Often described as a solution to the housing crisis, off-site construction has continued to evolve slowly. Will we see a significant shift in attitude and a broader practical application of these techniques by the larger construction firms? Dave Howell reports.
Will modular off-site fabrication become a critical component of the construction industry? Two years ago, the HoUSe project from Urban Splash, developments such as the Apex House in Wembley (a 29-storey building constructed with self-supporting modules), Dalston Lane, Hackney and the Greystar development in Croydon illustrated what can be achieved with off-site fabrication.
Christy Hayes, CEO of Tide Construction Ltd, said: “Building high-quality homes faster, and with less disruption to the local area, is of paramount importance in such a fast-evolving area of south London. Modular construction is highly suited to rental developments as investors and operators can welcome residents into their homes sooner and open the revenue streams earlier”.
The use of off-site construction continues to be niche yet has the potential to become a vital component of all construction projects, from domestic homes to wider infrastructure projects. The chronic housing shortage that has dogged successive governments could be eased by off-site construction, which could reduce build times and costs. The construction industry would do well to be open to the possibilities that off-site construction could deliver.
Recently published, a report from the House of Lords concluded that the future of all construction would contain some form of off-site fabrication if more support across the entire supply chain can be developed.
Eugene Lynch, Managing Director of The McAvoy Group, said: "The construction industry faces significant challenges: low productivity, poor performance, inconsistent delivery on time and on budget, a growing shortage of key skills and a lack of transparency relating to issues such as life cycle costing and project performance. We believe these issues can be addressed with the wider adoption of off-site construction technology, provided the barriers to change can be removed. We look forward to the Government’s response to this visionary and extremely well-informed report”.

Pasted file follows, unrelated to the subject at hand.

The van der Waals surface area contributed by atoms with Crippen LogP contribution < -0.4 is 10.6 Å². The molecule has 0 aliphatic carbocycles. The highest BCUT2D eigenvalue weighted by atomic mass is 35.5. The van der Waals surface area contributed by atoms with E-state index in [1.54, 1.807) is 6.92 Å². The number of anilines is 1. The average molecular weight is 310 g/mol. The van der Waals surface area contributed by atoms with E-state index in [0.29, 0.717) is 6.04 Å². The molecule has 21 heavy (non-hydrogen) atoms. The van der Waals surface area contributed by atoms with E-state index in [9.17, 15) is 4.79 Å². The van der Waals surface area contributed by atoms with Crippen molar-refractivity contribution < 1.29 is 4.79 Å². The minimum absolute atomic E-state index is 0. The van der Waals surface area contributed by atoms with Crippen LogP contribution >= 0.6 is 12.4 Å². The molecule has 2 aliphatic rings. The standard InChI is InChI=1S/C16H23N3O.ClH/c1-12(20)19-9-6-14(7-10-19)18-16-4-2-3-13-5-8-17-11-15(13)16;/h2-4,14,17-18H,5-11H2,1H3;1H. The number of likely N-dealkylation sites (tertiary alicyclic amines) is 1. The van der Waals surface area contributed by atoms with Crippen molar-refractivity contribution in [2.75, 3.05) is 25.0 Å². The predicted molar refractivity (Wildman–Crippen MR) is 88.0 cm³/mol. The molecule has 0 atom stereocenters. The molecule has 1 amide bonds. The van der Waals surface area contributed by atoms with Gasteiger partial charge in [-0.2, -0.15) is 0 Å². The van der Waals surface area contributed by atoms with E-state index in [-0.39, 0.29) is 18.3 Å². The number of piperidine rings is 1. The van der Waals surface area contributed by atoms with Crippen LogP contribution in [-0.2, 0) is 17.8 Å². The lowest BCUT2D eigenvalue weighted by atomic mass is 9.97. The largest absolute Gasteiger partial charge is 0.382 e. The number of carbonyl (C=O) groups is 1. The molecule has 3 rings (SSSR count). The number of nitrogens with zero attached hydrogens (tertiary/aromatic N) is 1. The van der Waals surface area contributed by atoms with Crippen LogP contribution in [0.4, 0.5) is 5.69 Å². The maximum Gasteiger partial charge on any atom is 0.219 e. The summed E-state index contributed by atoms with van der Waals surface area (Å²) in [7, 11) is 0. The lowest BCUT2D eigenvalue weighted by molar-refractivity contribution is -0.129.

To gain an insight into the current state of, and potential for, off-site construction, Croner-i spoke with Tim Hall, Director, Buildoffsite.
Can you point to any projects that illustrate that pre-fabricated off-site construction methods are the future of construction?
"Up until five years ago, most of the traditional house builders were pushing back on the off-site model, stating that it would never work at scale”, Hall commented. "However, within the Tier 1 sector, there were some that had more of a future-facing attitude. Around two years ago, we had what some had described as a perfect storm that consisted of a looming skills shortage, the continuing chronic shortage of homes and the issues around Brexit.
"Also, I think terminology needs to be used carefully. For many in the industry, the term pre-fabricated creates an image of a 1940s low cost and low-quality building. Also, using a phrase such as ‘modern methods of construction' can also be misleading when you look at off-site timber frame construction. Many in the industry will react by saying that the timber frame isn't a modern method, so you have to be careful with the terminology you use when discussing off-site construction.
"The approach is horses-for-courses. This field is nothing if not flexible. You can, for instance, decide whether you crane in a fully-fitted out kitchen or bathroom, which then just need connecting up — which, of course, can be done without the need for highly-skilled workers. You have to think about what you want to achieve and how off-site construction can help you meet your goals for the project. The issue is that the construction companies that can see the value of off-site and want to use this is perhaps just 10% of the whole industry.”
Is more education about the benefits of off-site construction vital to move the industry in general to at least considering off-site as a component of their projects?
"Yes, I think that's essential. Also, we approach this via our membership. What is vital is to inspire people to make the connections themselves and not force this way of construction down their throats. They can join and learn about what is best practice.